Jeff Thindwa has held numerous positions in the fields of social accountability and governance, most recently as Practice Manager for Open and Collaborative Governance. His experience includes government, private sector and civil society. He joined the World Bank in 2000 as Senior Social Development Specialist, and later led the Participation and Civic Engagement Cluster in the Social Development Department, integrating social accountability mechanisms and stakeholder participation in the Bank’s operations, and undertaking analytical work on the enabling environment reforms for civil society organizations. In 2009 he joined the Bank’s South Asia Region where he worked with operations teams and managed the “Program on Accountability” in Nepal, a grant making and capacity building program. In 2010, Jeff joined the World Bank Institute as Team Leader for the Social Accountability Cluster, becoming its Manager in 2012.
Helene Grandvoinnet is a governance expert, with nineteen years of experience in research, policy dialogue, and project design and management on a whole gamut of governance areas: transparency and accountability, decentralization, public finances, justice reform, anti-corruption and civil service reform. In her current position at the World Bank, she provides managerial and strategic support to the Global Governance Practice in the Africa region. Previously, she worked in low capacity and fragile countries in the Africa region, and spearheaded the implementation of the governance and anti-corruption strategy as the Africa coordinator. She led the work on the book “Opening the Black Box: the Contextual Drivers of Social Accountability” as the Cluster leader of the Social Accountability team in the Social Development Department, where she built a very active Community of Practices on Social Accountability, expanded training and capacity building activities, and task-managed the Civil Society Fund.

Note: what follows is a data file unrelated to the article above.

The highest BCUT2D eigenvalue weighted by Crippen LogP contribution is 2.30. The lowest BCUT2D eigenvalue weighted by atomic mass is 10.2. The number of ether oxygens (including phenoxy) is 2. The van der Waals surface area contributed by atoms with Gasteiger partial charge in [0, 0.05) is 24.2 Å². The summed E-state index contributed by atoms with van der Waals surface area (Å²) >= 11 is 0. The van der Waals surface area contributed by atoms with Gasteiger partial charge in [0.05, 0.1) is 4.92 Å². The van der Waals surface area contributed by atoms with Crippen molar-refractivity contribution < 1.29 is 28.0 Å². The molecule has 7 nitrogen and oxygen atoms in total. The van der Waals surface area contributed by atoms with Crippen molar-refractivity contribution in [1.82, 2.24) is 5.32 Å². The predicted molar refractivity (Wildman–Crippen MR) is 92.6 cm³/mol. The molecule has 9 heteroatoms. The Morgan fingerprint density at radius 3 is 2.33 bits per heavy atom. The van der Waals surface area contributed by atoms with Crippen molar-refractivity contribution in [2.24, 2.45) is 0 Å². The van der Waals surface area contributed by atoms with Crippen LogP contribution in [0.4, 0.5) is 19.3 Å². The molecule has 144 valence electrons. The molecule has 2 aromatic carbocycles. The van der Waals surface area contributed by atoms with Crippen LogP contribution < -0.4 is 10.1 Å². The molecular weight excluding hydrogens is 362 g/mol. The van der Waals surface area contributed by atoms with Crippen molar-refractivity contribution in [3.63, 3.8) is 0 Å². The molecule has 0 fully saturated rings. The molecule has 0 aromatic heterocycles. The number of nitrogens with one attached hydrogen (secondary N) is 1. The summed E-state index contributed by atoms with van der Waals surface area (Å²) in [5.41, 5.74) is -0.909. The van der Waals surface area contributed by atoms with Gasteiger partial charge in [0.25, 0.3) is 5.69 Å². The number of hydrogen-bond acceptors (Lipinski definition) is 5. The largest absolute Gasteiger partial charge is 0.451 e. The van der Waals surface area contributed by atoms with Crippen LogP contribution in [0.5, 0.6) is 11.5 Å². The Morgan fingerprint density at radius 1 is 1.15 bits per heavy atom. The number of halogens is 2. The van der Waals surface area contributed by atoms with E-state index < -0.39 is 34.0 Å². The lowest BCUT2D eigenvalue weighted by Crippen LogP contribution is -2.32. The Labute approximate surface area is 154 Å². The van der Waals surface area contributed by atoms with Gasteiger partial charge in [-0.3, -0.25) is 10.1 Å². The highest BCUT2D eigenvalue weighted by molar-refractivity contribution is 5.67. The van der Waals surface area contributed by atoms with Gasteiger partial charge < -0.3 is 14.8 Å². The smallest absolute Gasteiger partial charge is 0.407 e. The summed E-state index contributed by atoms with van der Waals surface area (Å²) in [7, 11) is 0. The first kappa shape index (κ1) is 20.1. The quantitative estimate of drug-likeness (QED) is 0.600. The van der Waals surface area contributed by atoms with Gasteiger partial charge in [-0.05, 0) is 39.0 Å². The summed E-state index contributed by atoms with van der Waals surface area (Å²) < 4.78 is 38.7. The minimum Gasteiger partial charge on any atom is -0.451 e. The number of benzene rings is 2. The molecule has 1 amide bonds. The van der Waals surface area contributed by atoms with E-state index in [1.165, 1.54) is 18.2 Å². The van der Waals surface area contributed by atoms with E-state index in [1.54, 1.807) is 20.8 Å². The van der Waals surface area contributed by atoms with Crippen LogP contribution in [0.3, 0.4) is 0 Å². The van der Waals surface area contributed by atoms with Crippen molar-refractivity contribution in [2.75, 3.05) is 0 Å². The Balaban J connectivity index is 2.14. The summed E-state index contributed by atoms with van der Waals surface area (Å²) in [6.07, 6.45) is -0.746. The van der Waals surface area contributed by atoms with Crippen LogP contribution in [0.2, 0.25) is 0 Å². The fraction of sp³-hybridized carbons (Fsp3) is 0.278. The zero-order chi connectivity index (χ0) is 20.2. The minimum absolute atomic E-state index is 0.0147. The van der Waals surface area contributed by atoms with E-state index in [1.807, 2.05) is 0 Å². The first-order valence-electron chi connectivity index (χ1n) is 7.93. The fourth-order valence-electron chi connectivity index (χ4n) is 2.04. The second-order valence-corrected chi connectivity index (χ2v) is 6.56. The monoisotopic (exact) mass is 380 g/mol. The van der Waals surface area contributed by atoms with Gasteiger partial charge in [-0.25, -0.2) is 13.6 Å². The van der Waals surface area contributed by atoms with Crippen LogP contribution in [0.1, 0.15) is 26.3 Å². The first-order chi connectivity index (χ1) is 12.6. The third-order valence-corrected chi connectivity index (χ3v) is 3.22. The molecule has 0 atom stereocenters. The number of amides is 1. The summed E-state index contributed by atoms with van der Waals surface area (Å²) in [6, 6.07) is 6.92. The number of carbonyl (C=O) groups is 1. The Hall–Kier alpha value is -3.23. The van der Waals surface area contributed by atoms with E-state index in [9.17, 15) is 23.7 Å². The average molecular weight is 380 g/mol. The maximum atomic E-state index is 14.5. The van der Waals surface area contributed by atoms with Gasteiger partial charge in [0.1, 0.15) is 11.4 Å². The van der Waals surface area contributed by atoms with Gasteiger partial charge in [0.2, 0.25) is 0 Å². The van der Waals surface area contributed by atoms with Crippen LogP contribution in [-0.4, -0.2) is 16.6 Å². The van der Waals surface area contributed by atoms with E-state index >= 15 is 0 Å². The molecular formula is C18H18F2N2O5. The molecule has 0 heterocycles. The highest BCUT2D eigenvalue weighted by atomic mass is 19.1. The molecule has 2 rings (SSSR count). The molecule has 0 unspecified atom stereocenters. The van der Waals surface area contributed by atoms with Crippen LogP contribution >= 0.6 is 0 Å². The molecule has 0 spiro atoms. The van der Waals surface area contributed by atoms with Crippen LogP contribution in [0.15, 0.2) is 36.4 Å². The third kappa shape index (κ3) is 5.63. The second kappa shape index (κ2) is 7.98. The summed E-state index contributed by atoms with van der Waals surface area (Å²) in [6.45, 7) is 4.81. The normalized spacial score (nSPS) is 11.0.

Tony Baker is the Associate Director, Global Education at RESULTS, a nonprofit citizens' advocacy organization. RESULTS works to create the public and political will to end poverty by empowering individuals to exercise their personal and political power for change. Tony's work focuses on the right to education, global education finance, research-to-action advocacy, and civil society engagement at home and abroad. Prior to joining RESULTS, he served as a Technical Advisor in the Policy Analysis and Advocacy unit of HakiElimu, an education and democracy rights civil society organization in Dar es Salaam, Tanzania. He focused on policy vs. practice issues in the Tanzanian education sector by tracking government expenditures, mobilizing civil society coalitions, and engaging parliamentarians and central government officials. Tony also volunteered with the Peace Corps in Tanzania. He has an MA in Sustainable Development from the School for International Training.